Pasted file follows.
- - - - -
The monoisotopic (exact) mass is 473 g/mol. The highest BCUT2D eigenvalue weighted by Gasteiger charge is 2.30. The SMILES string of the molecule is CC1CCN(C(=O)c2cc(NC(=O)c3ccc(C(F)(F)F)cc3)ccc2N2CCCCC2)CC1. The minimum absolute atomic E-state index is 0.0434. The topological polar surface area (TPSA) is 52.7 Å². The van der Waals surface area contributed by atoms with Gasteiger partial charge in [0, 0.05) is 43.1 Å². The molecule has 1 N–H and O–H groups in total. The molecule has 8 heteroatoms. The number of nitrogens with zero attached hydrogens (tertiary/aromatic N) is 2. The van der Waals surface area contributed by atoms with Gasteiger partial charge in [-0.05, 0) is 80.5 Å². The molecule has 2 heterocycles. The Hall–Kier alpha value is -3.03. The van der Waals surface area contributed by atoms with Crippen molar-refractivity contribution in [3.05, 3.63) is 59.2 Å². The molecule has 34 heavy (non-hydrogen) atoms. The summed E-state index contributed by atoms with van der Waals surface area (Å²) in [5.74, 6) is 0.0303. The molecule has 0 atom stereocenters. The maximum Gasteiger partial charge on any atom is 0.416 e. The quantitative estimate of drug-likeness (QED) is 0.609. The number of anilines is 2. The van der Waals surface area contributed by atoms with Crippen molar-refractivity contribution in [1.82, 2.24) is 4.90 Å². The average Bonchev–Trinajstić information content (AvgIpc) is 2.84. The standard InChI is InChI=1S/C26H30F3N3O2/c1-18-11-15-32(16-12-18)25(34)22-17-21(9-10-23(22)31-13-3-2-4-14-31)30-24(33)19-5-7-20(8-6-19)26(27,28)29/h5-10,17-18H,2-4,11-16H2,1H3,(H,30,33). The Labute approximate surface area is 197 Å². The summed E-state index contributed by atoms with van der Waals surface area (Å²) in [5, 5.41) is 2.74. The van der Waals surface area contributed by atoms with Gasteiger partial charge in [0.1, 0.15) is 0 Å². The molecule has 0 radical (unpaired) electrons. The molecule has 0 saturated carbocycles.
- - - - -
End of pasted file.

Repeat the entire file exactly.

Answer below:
The monoisotopic (exact) mass is 473 g/mol. The highest BCUT2D eigenvalue weighted by Gasteiger charge is 2.30. The SMILES string of the molecule is CC1CCN(C(=O)c2cc(NC(=O)c3ccc(C(F)(F)F)cc3)ccc2N2CCCCC2)CC1. The minimum absolute atomic E-state index is 0.0434. The topological polar surface area (TPSA) is 52.7 Å². The van der Waals surface area contributed by atoms with Gasteiger partial charge in [0, 0.05) is 43.1 Å². The molecule has 1 N–H and O–H groups in total. The molecule has 8 heteroatoms. The number of nitrogens with zero attached hydrogens (tertiary/aromatic N) is 2. The van der Waals surface area contributed by atoms with Gasteiger partial charge in [-0.05, 0) is 80.5 Å². The molecule has 2 heterocycles. The Hall–Kier alpha value is -3.03. The van der Waals surface area contributed by atoms with Crippen molar-refractivity contribution in [3.05, 3.63) is 59.2 Å². The molecule has 34 heavy (non-hydrogen) atoms. The summed E-state index contributed by atoms with van der Waals surface area (Å²) in [5.74, 6) is 0.0303. The molecule has 0 atom stereocenters. The maximum Gasteiger partial charge on any atom is 0.416 e. The quantitative estimate of drug-likeness (QED) is 0.609. The number of anilines is 2. The van der Waals surface area contributed by atoms with Crippen molar-refractivity contribution in [1.82, 2.24) is 4.90 Å². The average Bonchev–Trinajstić information content (AvgIpc) is 2.84. The standard InChI is InChI=1S/C26H30F3N3O2/c1-18-11-15-32(16-12-18)25(34)22-17-21(9-10-23(22)31-13-3-2-4-14-31)30-24(33)19-5-7-20(8-6-19)26(27,28)29/h5-10,17-18H,2-4,11-16H2,1H3,(H,30,33). The Labute approximate surface area is 197 Å². The summed E-state index contributed by atoms with van der Waals surface area (Å²) in [5, 5.41) is 2.74. The van der Waals surface area contributed by atoms with Gasteiger partial charge in [0.1, 0.15) is 0 Å². The molecule has 0 radical (unpaired) electrons. The molecule has 0 saturated carbocycles.